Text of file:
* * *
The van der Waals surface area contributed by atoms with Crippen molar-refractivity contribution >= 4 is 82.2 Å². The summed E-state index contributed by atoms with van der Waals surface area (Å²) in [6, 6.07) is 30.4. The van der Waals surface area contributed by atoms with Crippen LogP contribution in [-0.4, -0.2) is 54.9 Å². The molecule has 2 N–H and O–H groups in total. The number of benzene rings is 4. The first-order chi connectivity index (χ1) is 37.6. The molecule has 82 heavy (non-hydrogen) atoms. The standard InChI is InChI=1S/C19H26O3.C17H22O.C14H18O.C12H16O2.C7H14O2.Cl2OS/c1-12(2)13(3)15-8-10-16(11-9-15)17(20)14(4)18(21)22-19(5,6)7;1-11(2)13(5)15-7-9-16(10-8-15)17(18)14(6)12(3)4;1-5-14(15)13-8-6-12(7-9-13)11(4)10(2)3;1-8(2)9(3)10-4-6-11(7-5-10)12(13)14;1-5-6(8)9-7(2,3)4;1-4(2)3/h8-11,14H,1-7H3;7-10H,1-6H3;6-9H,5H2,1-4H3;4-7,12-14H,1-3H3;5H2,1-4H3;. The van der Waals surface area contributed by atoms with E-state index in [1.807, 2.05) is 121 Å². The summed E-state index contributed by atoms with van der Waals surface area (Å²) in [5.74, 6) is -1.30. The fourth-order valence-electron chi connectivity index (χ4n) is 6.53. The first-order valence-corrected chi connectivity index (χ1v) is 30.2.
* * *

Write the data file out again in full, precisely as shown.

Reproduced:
The van der Waals surface area contributed by atoms with Crippen molar-refractivity contribution >= 4 is 82.2 Å². The summed E-state index contributed by atoms with van der Waals surface area (Å²) in [6, 6.07) is 30.4. The van der Waals surface area contributed by atoms with Crippen LogP contribution in [-0.4, -0.2) is 54.9 Å². The molecule has 2 N–H and O–H groups in total. The number of benzene rings is 4. The first-order chi connectivity index (χ1) is 37.6. The molecule has 82 heavy (non-hydrogen) atoms. The standard InChI is InChI=1S/C19H26O3.C17H22O.C14H18O.C12H16O2.C7H14O2.Cl2OS/c1-12(2)13(3)15-8-10-16(11-9-15)17(20)14(4)18(21)22-19(5,6)7;1-11(2)13(5)15-7-9-16(10-8-15)17(18)14(6)12(3)4;1-5-14(15)13-8-6-12(7-9-13)11(4)10(2)3;1-8(2)9(3)10-4-6-11(7-5-10)12(13)14;1-5-6(8)9-7(2,3)4;1-4(2)3/h8-11,14H,1-7H3;7-10H,1-6H3;6-9H,5H2,1-4H3;4-7,12-14H,1-3H3;5H2,1-4H3;. The van der Waals surface area contributed by atoms with E-state index in [1.807, 2.05) is 121 Å². The summed E-state index contributed by atoms with van der Waals surface area (Å²) in [5.74, 6) is -1.30. The fourth-order valence-electron chi connectivity index (χ4n) is 6.53. The first-order valence-corrected chi connectivity index (χ1v) is 30.2.